If you’re looking for a traditional romantic comedy, stop right here…TACT has your ticket to a light-hearted evening of laughter, delightful costumes, and a wealth of talent with its production of Will Success Spoil Rock Hunter?
The story is as old as time itself…a deal with the devil…think Faust, Damn Yankees, The Devil and Daniel Webster, et al. This story is unexceptional in that Hollywood is filled with people willing to do anything for their five minutes of fame (and plenty of devious enablers to help them achieve it)…but unique in that it joyfully makes fun of itself and the industry. Ironically, acclaimed playwright George Axelrod penned this gem of a script long before Hollywood gave him the short end of the proverbial stick.
Movie magazine columnist George MacCauley gets the opportunity of a lifetime: an interview with 1950s screen siren Rita Marlowe. Sent to her hotel suite, he finds himself lost in the revolving door of powerful men…the movie mogul, the playboy screenwriter, and the alluringly powerful agent. He wants to impress the starlet but realizes he has nothing to offer…and then the agent makes him an offer he can’t refuse…a wish, in return for a mere 10% of his soul. One wish leads to another and soon he finds himself rich, famous, dating Rita, and barely in ownership of his soul. Will our hero allow himself to completely go over to the dark side? You’ll have to see for yourself.
Kari Ginsburg (Rita) has made a careful study of the blonde bombshells of the period, and she excels in capturing the indefinable essence that made Jayne Mansfield famous. She’s got the affected speech, the bodacious body, and the all important wiggle. She’s also unafraid to be silly, and that’s when her caricature becomes even more appealing, strutting her stuff for a gaggle of enamored men in her feather embellished towel, looking elegant at the Oscars, or playing Joan of Arc in a priceless getup.
In a small role as an efficient Tinseltown secretary, Leigh Anna Fry is a darling. She gives dimension to a character who might easily fall into the ‘file and forget’ category. One can see her at home in curlers, watching the stars on tv, feeding her five cats and writing Miss Lovelorn letters.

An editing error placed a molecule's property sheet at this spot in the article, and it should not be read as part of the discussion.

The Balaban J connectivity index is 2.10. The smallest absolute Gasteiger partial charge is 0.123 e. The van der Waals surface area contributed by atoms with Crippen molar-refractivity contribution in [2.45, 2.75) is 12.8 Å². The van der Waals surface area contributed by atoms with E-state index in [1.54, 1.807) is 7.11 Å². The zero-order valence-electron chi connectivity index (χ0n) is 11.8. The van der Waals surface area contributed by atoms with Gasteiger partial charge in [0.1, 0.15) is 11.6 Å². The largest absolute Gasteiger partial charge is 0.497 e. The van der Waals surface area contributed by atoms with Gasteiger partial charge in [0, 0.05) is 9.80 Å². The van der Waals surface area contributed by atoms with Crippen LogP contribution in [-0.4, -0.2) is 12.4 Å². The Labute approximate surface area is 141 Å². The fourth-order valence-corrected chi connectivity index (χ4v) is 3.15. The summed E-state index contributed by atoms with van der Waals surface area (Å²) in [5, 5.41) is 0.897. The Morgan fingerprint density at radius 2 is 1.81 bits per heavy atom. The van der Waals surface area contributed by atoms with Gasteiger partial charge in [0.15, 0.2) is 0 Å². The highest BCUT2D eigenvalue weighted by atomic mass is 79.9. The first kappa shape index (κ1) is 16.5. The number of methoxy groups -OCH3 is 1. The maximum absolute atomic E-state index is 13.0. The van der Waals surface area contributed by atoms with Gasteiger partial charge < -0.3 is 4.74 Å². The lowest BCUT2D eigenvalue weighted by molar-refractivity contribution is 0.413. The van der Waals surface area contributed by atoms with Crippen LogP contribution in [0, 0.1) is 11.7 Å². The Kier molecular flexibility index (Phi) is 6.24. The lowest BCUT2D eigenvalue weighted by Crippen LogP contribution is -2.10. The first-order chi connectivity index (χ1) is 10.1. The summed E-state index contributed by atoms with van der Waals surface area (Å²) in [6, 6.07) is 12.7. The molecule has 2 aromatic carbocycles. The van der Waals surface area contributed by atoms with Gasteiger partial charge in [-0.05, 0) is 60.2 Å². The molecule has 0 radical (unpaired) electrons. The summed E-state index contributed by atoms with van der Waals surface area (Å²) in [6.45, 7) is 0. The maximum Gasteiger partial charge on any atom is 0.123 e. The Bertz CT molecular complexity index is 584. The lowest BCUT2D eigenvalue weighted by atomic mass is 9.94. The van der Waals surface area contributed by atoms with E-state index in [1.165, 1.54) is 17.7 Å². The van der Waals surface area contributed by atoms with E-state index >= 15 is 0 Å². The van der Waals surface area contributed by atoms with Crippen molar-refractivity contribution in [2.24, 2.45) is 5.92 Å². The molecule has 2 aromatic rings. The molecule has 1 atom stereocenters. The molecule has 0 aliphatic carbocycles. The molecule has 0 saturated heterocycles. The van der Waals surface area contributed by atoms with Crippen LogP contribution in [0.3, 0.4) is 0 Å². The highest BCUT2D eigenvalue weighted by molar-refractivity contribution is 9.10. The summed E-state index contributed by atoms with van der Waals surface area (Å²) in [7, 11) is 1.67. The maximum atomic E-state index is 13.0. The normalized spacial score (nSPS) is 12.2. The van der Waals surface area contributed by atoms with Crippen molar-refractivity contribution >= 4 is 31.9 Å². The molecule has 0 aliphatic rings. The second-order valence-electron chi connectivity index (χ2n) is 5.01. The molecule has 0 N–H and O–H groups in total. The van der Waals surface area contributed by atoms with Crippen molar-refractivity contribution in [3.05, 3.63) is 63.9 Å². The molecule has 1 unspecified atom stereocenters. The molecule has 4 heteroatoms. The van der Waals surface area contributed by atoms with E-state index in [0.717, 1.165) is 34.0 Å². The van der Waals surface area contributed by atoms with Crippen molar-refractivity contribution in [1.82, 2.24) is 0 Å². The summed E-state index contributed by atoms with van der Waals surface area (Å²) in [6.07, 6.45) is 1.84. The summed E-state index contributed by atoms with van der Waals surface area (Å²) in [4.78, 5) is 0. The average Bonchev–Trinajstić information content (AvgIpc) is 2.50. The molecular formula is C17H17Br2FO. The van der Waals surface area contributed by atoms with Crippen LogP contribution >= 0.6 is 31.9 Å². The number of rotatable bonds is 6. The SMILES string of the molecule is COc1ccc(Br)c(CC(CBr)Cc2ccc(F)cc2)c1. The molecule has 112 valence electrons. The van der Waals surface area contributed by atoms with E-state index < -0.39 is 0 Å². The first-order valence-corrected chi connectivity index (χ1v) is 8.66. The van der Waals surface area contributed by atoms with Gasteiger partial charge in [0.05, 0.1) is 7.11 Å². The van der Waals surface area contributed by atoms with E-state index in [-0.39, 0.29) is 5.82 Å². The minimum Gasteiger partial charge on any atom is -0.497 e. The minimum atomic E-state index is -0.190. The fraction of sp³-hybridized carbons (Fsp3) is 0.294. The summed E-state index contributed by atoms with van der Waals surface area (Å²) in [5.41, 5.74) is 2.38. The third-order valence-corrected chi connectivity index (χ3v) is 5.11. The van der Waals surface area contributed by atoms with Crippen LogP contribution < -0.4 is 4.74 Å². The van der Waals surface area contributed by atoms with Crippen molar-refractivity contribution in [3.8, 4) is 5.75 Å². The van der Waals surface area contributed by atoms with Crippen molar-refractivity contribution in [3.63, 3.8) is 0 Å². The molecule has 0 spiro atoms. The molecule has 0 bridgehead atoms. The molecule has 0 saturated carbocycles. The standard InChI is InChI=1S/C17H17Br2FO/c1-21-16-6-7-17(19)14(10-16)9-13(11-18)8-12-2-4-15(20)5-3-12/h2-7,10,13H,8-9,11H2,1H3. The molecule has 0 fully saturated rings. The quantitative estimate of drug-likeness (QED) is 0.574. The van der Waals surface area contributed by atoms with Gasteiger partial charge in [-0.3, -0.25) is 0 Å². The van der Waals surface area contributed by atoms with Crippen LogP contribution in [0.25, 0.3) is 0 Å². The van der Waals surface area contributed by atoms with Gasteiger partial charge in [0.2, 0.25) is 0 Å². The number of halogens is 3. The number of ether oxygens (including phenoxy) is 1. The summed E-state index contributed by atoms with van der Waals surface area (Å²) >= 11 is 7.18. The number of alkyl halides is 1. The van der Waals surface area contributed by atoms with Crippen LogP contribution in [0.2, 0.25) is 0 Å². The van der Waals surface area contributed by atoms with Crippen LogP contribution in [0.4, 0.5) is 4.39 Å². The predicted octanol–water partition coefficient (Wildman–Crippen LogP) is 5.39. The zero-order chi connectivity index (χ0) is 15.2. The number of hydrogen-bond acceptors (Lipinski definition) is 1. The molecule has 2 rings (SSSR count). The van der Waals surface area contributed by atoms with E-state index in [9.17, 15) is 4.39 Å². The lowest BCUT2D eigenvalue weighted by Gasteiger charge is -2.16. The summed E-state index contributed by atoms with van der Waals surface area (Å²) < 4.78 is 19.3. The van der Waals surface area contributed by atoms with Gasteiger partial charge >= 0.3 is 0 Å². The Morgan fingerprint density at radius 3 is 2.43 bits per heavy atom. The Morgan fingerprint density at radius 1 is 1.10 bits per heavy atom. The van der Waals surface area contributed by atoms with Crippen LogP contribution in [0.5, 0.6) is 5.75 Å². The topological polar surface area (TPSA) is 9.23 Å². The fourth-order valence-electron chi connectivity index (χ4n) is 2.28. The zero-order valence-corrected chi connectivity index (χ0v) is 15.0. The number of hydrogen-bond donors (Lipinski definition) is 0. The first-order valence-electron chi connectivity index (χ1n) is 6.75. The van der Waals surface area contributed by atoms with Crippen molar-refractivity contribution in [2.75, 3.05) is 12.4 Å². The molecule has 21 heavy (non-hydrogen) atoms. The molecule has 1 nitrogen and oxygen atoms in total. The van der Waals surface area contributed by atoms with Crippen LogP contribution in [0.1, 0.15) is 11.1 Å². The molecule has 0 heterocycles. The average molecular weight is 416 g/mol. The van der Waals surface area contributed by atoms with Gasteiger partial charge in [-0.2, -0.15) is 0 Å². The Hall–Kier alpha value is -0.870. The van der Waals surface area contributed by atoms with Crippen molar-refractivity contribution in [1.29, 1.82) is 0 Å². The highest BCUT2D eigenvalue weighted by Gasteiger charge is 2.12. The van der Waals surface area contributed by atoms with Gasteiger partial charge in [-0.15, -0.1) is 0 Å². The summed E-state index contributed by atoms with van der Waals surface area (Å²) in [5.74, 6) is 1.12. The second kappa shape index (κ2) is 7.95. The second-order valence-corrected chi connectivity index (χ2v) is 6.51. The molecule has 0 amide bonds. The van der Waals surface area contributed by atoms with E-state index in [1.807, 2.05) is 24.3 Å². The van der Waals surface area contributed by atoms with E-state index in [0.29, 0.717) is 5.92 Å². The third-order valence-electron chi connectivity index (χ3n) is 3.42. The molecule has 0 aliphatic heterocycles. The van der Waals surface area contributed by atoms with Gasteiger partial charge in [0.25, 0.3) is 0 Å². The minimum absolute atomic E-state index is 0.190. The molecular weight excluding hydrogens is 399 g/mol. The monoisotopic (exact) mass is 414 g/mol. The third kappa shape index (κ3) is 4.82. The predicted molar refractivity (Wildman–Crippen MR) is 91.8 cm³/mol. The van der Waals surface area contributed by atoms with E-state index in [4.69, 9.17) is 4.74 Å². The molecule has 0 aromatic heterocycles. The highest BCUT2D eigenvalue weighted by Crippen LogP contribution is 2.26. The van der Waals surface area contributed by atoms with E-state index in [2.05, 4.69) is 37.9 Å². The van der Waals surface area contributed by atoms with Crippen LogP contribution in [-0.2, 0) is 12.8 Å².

Watching this cast work together is like witnessing several fantastic sports plays. Each time an entrance is made, that new character takes over the spotlight effortlessly without stealing anyone else’s thunder. It’s natural, and the staging by director Ellen Dempsey is flawless. There are great nuances where her influence is keenly felt, not the least of which is the overall flow of the production. In fact, the show flies by in spite of its two intermissions.
John Tweel as the flavor of the month writer Michael Freeman is witty and charismatic. His character goes through the biggest conversion during the course of the play, and Tweel makes Freeman both human and believable. Donald Osborne as nerdy interviewer extraordinaire McCauley fits his role perfectly, remaining in character with hilarious expression.
Nobody plays endearingly cranky like veteran actor Craig Miller, and as powerful studio head Mr. Kaye, he infuses life into every scene with his gruff delivery. His mock Oscar acceptance speech is a highlight of the show, milking every moment for all its worth. James Finley in an all too brief cameo is awesome as Rita’s soon to be ex husband Bronk Brannigan. His dumb lug act is hysterical, and the fight choreography (Steve Lada & Chuck Norris) between him and MacCauley is outstanding. Finally, Steve Lebens IS the Devil. Without ever falling prey to cheap theatrics or goofy melodrama, Lebens uses his melodious baritone, expressive face, and smooth gait to convey the sinfully charming Dark One.
The set design by Anndi Daleske is functional and simply furnished and a vivid color palette. The lighting (Jason Aufdem-Brinke) is beautifully designed, setting mood and tone without becoming a distraction. Rip Claassen’s costumes are artfully done. The menswear is period appropriate and dapper, Miss Logan’s dresses are adorable, and Rita’s outfits are fabulous.
Don’t miss Artistic Director Jack Marshall’s audience guide…it’s chock full of unique factoids and humorous insights that would never see the light of day without his careful research and knack for unearthing the unusual.
Rock Hunter is not a deep, thought-provoking work. Don’t go in hopes of a brilliantly twisted plot or grand dramatics. Go because you want a night of fluffy fun that’s simply “divoon”. It’s okay to kick back and revel in an uncomplicated plot. It’s good for the soul, pun intended.
*Disclaimer: McCall Doyle performed at The American Century Theater in 2008. It has in no way influenced her thoughts on this show.*
Will Success Spoil Rock Hunter?
by George Axelrod
directed by Ellen Dempsey
produced by The American Century Theater
reviewed by McCall Noelle Doyle